Unaccompanied Refugee and Migrant children in Europe ‘Falling between the Cracks’

Human Wrongs Watch

New data reveal that a record 96,500 unaccompanied refugee and migrant children applied for asylum across Europe in 2015, the United Nations Children’s Fund (UNICEF) on 6 May 2016 said, calling for urgent measures to protect these children from the serious risks of abuse, exploitation and trafficking.

Refugee children on the border of the former Yugoslav Republic of Macedonia and Serbia. Photo: UNICEF/Tomislav Georgiev

“Unaccompanied children are falling between the cracks,” said Marie Pierre Poirier, UNICEF Special Coordinator for the Refugee and Migrant crisis in Europe, in a press release.

“Many simply run away from reception centres to join their extended families while they wait, or because they have not had a full hearing to determine their best interests or have not had their rights explained to them,” she added.

UNICEF highlighted that, according to Interpol estimates, one in nine unaccompanied refugee and migrant children is unaccounted for or missing, and that the figures are believed to be far higher.

In Slovenia, for example, more than 80 per cent of unaccompanied children went missing from reception centres, while in Sweden up to 10 children are reported missing each week. Earlier this year, some 4,700 unaccompanied children were recorded as missing in Germany, the agency said.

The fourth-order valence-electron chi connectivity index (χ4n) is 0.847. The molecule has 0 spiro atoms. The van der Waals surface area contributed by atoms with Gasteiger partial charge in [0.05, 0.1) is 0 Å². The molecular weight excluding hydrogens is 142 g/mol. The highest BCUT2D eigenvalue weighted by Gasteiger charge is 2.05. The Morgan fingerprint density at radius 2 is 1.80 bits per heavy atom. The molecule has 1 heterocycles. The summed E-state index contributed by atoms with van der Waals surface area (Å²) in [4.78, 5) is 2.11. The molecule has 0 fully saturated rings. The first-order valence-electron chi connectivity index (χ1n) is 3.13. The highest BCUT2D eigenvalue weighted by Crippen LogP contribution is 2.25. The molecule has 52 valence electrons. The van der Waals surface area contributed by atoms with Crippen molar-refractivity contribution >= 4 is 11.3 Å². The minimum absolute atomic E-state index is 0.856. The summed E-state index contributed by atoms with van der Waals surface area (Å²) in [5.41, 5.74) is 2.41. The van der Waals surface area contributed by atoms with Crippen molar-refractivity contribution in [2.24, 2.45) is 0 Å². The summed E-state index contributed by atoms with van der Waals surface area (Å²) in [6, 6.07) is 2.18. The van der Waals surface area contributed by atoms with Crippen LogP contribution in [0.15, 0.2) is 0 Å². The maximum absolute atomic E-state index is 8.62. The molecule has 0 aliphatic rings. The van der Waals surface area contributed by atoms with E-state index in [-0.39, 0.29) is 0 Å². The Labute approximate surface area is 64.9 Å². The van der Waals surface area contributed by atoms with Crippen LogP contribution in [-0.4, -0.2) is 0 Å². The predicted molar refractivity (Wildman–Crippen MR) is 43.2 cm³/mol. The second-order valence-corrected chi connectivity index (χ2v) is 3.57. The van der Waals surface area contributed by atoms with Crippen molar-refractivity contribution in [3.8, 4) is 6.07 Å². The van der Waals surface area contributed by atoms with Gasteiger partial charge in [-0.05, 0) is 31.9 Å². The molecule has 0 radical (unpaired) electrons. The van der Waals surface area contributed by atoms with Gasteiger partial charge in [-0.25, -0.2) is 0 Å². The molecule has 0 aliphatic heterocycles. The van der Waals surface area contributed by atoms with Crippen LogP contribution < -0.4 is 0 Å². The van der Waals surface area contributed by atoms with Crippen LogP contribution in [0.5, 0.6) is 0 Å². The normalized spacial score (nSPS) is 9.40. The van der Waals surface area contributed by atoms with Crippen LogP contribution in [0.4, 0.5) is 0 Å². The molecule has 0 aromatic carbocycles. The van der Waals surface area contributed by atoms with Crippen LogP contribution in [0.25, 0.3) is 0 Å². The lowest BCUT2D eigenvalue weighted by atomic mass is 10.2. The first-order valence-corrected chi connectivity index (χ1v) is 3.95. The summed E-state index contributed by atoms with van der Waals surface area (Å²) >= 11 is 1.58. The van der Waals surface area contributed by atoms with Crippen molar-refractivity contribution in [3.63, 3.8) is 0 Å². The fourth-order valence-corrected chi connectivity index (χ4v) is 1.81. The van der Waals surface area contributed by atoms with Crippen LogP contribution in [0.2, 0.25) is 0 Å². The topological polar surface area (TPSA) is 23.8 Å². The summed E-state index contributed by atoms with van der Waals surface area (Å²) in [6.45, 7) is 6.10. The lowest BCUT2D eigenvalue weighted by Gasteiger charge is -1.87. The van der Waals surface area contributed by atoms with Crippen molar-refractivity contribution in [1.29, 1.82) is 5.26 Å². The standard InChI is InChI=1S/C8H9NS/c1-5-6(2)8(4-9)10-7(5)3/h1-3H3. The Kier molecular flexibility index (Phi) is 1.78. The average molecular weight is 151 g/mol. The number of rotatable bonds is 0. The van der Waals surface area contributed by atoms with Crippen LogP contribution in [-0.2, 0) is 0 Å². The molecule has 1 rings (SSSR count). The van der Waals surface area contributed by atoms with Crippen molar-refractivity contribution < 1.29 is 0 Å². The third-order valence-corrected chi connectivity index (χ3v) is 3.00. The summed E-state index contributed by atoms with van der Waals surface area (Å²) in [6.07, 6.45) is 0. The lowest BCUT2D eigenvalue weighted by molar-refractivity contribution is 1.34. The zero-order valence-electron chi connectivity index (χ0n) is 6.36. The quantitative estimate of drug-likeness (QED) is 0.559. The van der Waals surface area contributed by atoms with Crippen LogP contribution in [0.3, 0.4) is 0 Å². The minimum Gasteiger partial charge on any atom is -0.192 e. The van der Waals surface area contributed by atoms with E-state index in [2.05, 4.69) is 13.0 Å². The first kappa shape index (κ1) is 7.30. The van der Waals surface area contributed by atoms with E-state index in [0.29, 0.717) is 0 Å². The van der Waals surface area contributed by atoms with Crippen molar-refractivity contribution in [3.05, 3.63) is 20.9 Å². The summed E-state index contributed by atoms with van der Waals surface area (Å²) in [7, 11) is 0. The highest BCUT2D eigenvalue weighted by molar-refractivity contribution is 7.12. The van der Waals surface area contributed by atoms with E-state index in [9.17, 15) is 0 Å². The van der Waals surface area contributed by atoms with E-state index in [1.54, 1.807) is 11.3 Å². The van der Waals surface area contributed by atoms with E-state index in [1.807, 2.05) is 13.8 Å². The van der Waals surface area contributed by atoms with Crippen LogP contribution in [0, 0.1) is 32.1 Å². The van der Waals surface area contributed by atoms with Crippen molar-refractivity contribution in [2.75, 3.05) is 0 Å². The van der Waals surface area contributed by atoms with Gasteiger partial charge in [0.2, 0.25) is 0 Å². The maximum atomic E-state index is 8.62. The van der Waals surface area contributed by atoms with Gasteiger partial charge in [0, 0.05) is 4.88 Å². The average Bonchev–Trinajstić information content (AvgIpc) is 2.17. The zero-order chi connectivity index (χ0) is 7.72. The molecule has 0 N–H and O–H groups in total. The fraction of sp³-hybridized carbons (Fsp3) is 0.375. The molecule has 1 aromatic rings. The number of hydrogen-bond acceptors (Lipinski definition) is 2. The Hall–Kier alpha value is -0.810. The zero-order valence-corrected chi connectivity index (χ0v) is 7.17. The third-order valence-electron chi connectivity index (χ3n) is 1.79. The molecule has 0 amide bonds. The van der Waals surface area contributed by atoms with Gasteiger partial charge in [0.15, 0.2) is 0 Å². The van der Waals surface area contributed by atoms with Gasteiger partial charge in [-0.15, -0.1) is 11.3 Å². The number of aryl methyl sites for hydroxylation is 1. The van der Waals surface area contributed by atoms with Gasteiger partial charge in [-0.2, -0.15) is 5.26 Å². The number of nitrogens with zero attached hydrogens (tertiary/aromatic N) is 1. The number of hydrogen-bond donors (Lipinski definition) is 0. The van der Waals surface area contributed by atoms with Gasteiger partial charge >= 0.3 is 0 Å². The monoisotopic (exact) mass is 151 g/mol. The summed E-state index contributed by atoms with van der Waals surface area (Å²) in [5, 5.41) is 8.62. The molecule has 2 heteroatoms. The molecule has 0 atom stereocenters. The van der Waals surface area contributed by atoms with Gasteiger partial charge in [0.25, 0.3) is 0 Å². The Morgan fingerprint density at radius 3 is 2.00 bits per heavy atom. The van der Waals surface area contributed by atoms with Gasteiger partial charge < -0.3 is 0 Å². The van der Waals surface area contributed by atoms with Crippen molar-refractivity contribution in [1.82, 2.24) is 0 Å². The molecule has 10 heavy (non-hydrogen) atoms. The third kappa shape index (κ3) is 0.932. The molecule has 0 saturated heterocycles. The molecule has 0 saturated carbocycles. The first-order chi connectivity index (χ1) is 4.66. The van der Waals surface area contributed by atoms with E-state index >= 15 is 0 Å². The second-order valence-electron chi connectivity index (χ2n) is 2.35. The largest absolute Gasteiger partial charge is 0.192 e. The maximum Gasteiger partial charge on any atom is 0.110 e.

UNICEF’s call comes as European Union member States begin negotiations aimed at creating a fairer and more sustainable system for dealing with migrants and refugees.

The agency stressed that any decision affecting children should be based on the best interests of the child, and called for this principle to be strengthened in the Dublin Regulation currently under discussion.

UNICEF also stressed the importance of speeding up decisions involving a child, pointing out that children currently have to wait up to 11 months between registration and transfer to a country that has agreed to accept them.

The agency said the waiting period should be no longer than 90 days, and there should be immediate appointment of a guardian and accelerated family reunification. Such measures are key to protecting unaccompanied children and preventing them from going missing, UNICEF stressed.

The 96,500 unaccompanied children applied for asylum in Europe in 2015 represent about 20 per cent of the total number of children who sought asylum.

The majority were teenage boys from Afghanistan, while Syrians were the second-largest group. A significant number were under 14 years of age, and travelling alone without the protection of adult family members or guardians, the agency noted.

In addition, UNICEF said that in some countries, unaccompanied children made up more than half of all children who arrived in 2015. In Sweden, lone adolescents accounted for 50 per cent of all child refugees, while in Italy 12,300 unaccompanied children arrived and a further 4,000 were with their families. (Source: UN).

2016 Human Wrongs Watch

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